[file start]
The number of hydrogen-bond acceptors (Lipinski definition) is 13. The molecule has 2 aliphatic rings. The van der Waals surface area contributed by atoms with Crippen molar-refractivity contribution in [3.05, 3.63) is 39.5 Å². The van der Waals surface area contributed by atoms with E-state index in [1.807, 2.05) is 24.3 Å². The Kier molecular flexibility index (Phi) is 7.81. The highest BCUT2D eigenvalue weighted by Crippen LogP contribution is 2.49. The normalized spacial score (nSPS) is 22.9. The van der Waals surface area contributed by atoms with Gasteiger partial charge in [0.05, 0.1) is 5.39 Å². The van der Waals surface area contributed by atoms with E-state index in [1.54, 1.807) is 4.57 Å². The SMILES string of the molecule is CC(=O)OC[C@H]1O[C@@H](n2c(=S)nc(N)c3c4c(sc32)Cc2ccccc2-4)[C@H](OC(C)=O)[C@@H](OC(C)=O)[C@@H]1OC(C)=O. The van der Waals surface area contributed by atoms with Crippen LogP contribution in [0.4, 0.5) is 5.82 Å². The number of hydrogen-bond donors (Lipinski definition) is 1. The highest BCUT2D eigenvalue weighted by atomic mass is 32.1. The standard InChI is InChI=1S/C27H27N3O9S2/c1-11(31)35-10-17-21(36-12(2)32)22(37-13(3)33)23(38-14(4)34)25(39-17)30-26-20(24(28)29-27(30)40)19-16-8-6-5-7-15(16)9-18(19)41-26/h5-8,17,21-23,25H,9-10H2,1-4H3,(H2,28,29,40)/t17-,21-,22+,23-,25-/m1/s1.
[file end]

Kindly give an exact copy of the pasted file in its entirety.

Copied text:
The number of hydrogen-bond acceptors (Lipinski definition) is 13. The molecule has 2 aliphatic rings. The van der Waals surface area contributed by atoms with Crippen molar-refractivity contribution in [3.05, 3.63) is 39.5 Å². The van der Waals surface area contributed by atoms with E-state index in [1.807, 2.05) is 24.3 Å². The Kier molecular flexibility index (Phi) is 7.81. The highest BCUT2D eigenvalue weighted by Crippen LogP contribution is 2.49. The normalized spacial score (nSPS) is 22.9. The van der Waals surface area contributed by atoms with Gasteiger partial charge in [0.05, 0.1) is 5.39 Å². The van der Waals surface area contributed by atoms with E-state index in [1.54, 1.807) is 4.57 Å². The SMILES string of the molecule is CC(=O)OC[C@H]1O[C@@H](n2c(=S)nc(N)c3c4c(sc32)Cc2ccccc2-4)[C@H](OC(C)=O)[C@@H](OC(C)=O)[C@@H]1OC(C)=O. The van der Waals surface area contributed by atoms with Crippen LogP contribution in [0.4, 0.5) is 5.82 Å². The number of hydrogen-bond donors (Lipinski definition) is 1. The highest BCUT2D eigenvalue weighted by atomic mass is 32.1. The standard InChI is InChI=1S/C27H27N3O9S2/c1-11(31)35-10-17-21(36-12(2)32)22(37-13(3)33)23(38-14(4)34)25(39-17)30-26-20(24(28)29-27(30)40)19-16-8-6-5-7-15(16)9-18(19)41-26/h5-8,17,21-23,25H,9-10H2,1-4H3,(H2,28,29,40)/t17-,21-,22+,23-,25-/m1/s1.